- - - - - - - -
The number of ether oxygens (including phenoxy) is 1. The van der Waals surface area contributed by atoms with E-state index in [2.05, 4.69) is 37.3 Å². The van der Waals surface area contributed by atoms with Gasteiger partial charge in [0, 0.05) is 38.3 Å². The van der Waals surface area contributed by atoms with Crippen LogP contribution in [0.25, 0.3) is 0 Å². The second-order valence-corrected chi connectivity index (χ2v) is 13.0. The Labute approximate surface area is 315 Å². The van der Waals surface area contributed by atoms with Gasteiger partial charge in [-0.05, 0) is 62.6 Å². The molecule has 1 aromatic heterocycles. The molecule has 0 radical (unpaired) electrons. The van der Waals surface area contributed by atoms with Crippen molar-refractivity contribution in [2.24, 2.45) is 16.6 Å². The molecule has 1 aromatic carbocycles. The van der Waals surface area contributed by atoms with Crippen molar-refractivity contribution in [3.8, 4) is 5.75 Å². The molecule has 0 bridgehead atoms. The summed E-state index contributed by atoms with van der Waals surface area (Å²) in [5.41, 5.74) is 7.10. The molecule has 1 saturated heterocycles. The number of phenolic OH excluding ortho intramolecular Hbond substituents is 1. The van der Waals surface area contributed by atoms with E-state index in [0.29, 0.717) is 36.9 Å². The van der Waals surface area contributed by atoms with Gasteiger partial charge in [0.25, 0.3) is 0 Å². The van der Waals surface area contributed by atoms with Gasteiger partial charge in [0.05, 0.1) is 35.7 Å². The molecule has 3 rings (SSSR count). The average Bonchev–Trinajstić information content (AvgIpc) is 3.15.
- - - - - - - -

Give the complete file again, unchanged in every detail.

The number of ether oxygens (including phenoxy) is 1. The van der Waals surface area contributed by atoms with E-state index in [2.05, 4.69) is 37.3 Å². The van der Waals surface area contributed by atoms with Gasteiger partial charge in [0, 0.05) is 38.3 Å². The van der Waals surface area contributed by atoms with Crippen LogP contribution in [0.25, 0.3) is 0 Å². The second-order valence-corrected chi connectivity index (χ2v) is 13.0. The Labute approximate surface area is 315 Å². The van der Waals surface area contributed by atoms with Gasteiger partial charge in [-0.05, 0) is 62.6 Å². The molecule has 1 aromatic heterocycles. The molecule has 0 radical (unpaired) electrons. The van der Waals surface area contributed by atoms with Crippen molar-refractivity contribution in [2.24, 2.45) is 16.6 Å². The molecule has 1 aromatic carbocycles. The van der Waals surface area contributed by atoms with Crippen molar-refractivity contribution in [3.8, 4) is 5.75 Å². The molecule has 0 bridgehead atoms. The summed E-state index contributed by atoms with van der Waals surface area (Å²) in [5.41, 5.74) is 7.10. The molecule has 1 saturated heterocycles. The number of phenolic OH excluding ortho intramolecular Hbond substituents is 1. The van der Waals surface area contributed by atoms with E-state index in [0.29, 0.717) is 36.9 Å². The van der Waals surface area contributed by atoms with Gasteiger partial charge in [0.25, 0.3) is 0 Å². The van der Waals surface area contributed by atoms with Gasteiger partial charge in [0.05, 0.1) is 35.7 Å². The molecule has 3 rings (SSSR count). The average Bonchev–Trinajstić information content (AvgIpc) is 3.15.